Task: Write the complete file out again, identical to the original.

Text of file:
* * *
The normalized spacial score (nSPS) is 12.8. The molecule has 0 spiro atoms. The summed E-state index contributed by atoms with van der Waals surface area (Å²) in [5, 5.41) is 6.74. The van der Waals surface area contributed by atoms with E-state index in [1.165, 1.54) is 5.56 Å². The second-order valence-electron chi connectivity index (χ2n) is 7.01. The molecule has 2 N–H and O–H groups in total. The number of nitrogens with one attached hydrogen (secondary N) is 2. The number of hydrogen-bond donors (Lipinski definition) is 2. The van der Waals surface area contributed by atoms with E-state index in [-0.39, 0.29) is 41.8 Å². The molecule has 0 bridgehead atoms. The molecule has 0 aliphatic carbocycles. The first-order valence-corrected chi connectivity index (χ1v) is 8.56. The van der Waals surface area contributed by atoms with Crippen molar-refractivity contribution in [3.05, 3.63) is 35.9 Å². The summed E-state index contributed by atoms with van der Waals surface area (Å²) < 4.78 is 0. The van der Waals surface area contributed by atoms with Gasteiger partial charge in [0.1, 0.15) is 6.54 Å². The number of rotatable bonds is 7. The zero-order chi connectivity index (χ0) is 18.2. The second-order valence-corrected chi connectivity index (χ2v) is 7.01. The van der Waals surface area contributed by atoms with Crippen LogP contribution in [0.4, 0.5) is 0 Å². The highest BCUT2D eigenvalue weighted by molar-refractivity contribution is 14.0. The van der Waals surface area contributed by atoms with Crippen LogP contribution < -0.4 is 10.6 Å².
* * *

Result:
The normalized spacial score (nSPS) is 12.8. The molecule has 0 spiro atoms. The summed E-state index contributed by atoms with van der Waals surface area (Å²) in [5, 5.41) is 6.74. The van der Waals surface area contributed by atoms with E-state index in [1.165, 1.54) is 5.56 Å². The second-order valence-electron chi connectivity index (χ2n) is 7.01. The molecule has 2 N–H and O–H groups in total. The number of nitrogens with one attached hydrogen (secondary N) is 2. The number of hydrogen-bond donors (Lipinski definition) is 2. The van der Waals surface area contributed by atoms with E-state index in [-0.39, 0.29) is 41.8 Å². The molecule has 0 bridgehead atoms. The molecule has 0 aliphatic carbocycles. The first-order valence-corrected chi connectivity index (χ1v) is 8.56. The van der Waals surface area contributed by atoms with Crippen molar-refractivity contribution in [3.05, 3.63) is 35.9 Å². The summed E-state index contributed by atoms with van der Waals surface area (Å²) < 4.78 is 0. The van der Waals surface area contributed by atoms with Gasteiger partial charge in [0.1, 0.15) is 6.54 Å². The number of rotatable bonds is 7. The zero-order chi connectivity index (χ0) is 18.2. The second-order valence-corrected chi connectivity index (χ2v) is 7.01. The van der Waals surface area contributed by atoms with Crippen LogP contribution in [0.4, 0.5) is 0 Å². The highest BCUT2D eigenvalue weighted by molar-refractivity contribution is 14.0. The van der Waals surface area contributed by atoms with Crippen LogP contribution < -0.4 is 10.6 Å².